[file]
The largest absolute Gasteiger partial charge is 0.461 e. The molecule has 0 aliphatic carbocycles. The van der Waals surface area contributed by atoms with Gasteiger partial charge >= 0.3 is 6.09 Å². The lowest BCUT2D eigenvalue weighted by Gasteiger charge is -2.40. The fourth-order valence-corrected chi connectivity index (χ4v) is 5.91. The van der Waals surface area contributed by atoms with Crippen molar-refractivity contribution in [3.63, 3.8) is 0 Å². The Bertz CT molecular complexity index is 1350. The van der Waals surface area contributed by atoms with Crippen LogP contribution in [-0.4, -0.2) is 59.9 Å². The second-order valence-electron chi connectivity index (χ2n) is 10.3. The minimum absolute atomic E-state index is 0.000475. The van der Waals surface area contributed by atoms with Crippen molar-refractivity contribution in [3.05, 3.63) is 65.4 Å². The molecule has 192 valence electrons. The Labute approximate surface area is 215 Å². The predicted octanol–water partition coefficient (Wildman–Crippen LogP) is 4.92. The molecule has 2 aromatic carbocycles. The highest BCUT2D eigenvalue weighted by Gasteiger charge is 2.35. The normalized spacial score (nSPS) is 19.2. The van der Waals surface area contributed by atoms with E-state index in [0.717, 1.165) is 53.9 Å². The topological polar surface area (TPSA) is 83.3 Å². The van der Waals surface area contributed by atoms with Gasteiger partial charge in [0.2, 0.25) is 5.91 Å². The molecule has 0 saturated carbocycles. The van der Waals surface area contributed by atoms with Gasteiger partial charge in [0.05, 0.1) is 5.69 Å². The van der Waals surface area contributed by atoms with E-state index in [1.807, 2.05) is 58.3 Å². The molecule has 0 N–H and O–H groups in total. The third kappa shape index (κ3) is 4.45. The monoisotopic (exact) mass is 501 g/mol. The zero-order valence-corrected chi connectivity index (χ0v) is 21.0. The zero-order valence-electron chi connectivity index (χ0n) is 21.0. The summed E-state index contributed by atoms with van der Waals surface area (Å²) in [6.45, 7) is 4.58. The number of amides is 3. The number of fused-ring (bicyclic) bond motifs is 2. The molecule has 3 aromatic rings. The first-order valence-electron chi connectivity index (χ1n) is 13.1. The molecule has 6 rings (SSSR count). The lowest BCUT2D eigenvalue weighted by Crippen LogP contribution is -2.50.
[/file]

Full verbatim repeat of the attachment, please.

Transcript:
The largest absolute Gasteiger partial charge is 0.461 e. The molecule has 0 aliphatic carbocycles. The van der Waals surface area contributed by atoms with Gasteiger partial charge >= 0.3 is 6.09 Å². The lowest BCUT2D eigenvalue weighted by Gasteiger charge is -2.40. The fourth-order valence-corrected chi connectivity index (χ4v) is 5.91. The van der Waals surface area contributed by atoms with Crippen molar-refractivity contribution in [3.63, 3.8) is 0 Å². The Bertz CT molecular complexity index is 1350. The van der Waals surface area contributed by atoms with Crippen LogP contribution in [-0.4, -0.2) is 59.9 Å². The second-order valence-electron chi connectivity index (χ2n) is 10.3. The minimum absolute atomic E-state index is 0.000475. The van der Waals surface area contributed by atoms with Crippen molar-refractivity contribution in [3.05, 3.63) is 65.4 Å². The molecule has 192 valence electrons. The Labute approximate surface area is 215 Å². The predicted octanol–water partition coefficient (Wildman–Crippen LogP) is 4.92. The molecule has 2 aromatic carbocycles. The highest BCUT2D eigenvalue weighted by Gasteiger charge is 2.35. The normalized spacial score (nSPS) is 19.2. The van der Waals surface area contributed by atoms with E-state index in [0.717, 1.165) is 53.9 Å². The topological polar surface area (TPSA) is 83.3 Å². The van der Waals surface area contributed by atoms with Gasteiger partial charge in [0.2, 0.25) is 5.91 Å². The molecule has 0 saturated carbocycles. The van der Waals surface area contributed by atoms with Gasteiger partial charge in [0.05, 0.1) is 5.69 Å². The van der Waals surface area contributed by atoms with E-state index in [1.807, 2.05) is 58.3 Å². The molecule has 0 N–H and O–H groups in total. The third kappa shape index (κ3) is 4.45. The monoisotopic (exact) mass is 501 g/mol. The zero-order valence-corrected chi connectivity index (χ0v) is 21.0. The zero-order valence-electron chi connectivity index (χ0n) is 21.0. The summed E-state index contributed by atoms with van der Waals surface area (Å²) in [6.45, 7) is 4.58. The number of amides is 3. The number of fused-ring (bicyclic) bond motifs is 2. The molecule has 3 aromatic rings. The first-order valence-electron chi connectivity index (χ1n) is 13.1. The molecule has 6 rings (SSSR count). The lowest BCUT2D eigenvalue weighted by Crippen LogP contribution is -2.50.